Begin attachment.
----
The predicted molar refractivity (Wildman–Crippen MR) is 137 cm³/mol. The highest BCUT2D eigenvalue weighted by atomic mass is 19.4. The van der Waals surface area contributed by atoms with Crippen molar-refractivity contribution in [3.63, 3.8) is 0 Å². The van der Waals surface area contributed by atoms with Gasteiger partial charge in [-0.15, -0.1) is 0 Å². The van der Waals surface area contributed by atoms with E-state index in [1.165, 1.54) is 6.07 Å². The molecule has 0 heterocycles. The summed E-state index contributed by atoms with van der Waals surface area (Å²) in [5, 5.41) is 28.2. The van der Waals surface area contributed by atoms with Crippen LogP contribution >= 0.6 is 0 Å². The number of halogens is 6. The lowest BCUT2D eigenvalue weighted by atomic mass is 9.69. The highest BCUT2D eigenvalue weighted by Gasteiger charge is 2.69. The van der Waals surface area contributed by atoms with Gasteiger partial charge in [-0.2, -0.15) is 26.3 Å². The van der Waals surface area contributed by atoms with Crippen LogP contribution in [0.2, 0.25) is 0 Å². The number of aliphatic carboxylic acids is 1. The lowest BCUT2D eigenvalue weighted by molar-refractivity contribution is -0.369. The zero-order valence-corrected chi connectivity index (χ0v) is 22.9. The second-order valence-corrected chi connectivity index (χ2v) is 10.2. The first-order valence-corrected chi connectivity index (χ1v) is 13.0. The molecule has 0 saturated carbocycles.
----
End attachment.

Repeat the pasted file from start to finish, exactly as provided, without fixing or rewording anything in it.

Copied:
The predicted molar refractivity (Wildman–Crippen MR) is 137 cm³/mol. The highest BCUT2D eigenvalue weighted by atomic mass is 19.4. The van der Waals surface area contributed by atoms with Crippen molar-refractivity contribution in [3.63, 3.8) is 0 Å². The van der Waals surface area contributed by atoms with Gasteiger partial charge in [-0.15, -0.1) is 0 Å². The van der Waals surface area contributed by atoms with E-state index in [1.165, 1.54) is 6.07 Å². The molecule has 0 heterocycles. The summed E-state index contributed by atoms with van der Waals surface area (Å²) in [5, 5.41) is 28.2. The van der Waals surface area contributed by atoms with Crippen LogP contribution >= 0.6 is 0 Å². The number of halogens is 6. The lowest BCUT2D eigenvalue weighted by atomic mass is 9.69. The highest BCUT2D eigenvalue weighted by Gasteiger charge is 2.69. The van der Waals surface area contributed by atoms with Gasteiger partial charge in [-0.2, -0.15) is 26.3 Å². The van der Waals surface area contributed by atoms with Crippen LogP contribution in [0.2, 0.25) is 0 Å². The number of aliphatic carboxylic acids is 1. The lowest BCUT2D eigenvalue weighted by molar-refractivity contribution is -0.369. The zero-order valence-corrected chi connectivity index (χ0v) is 22.9. The second-order valence-corrected chi connectivity index (χ2v) is 10.2. The first-order valence-corrected chi connectivity index (χ1v) is 13.0. The molecule has 0 saturated carbocycles.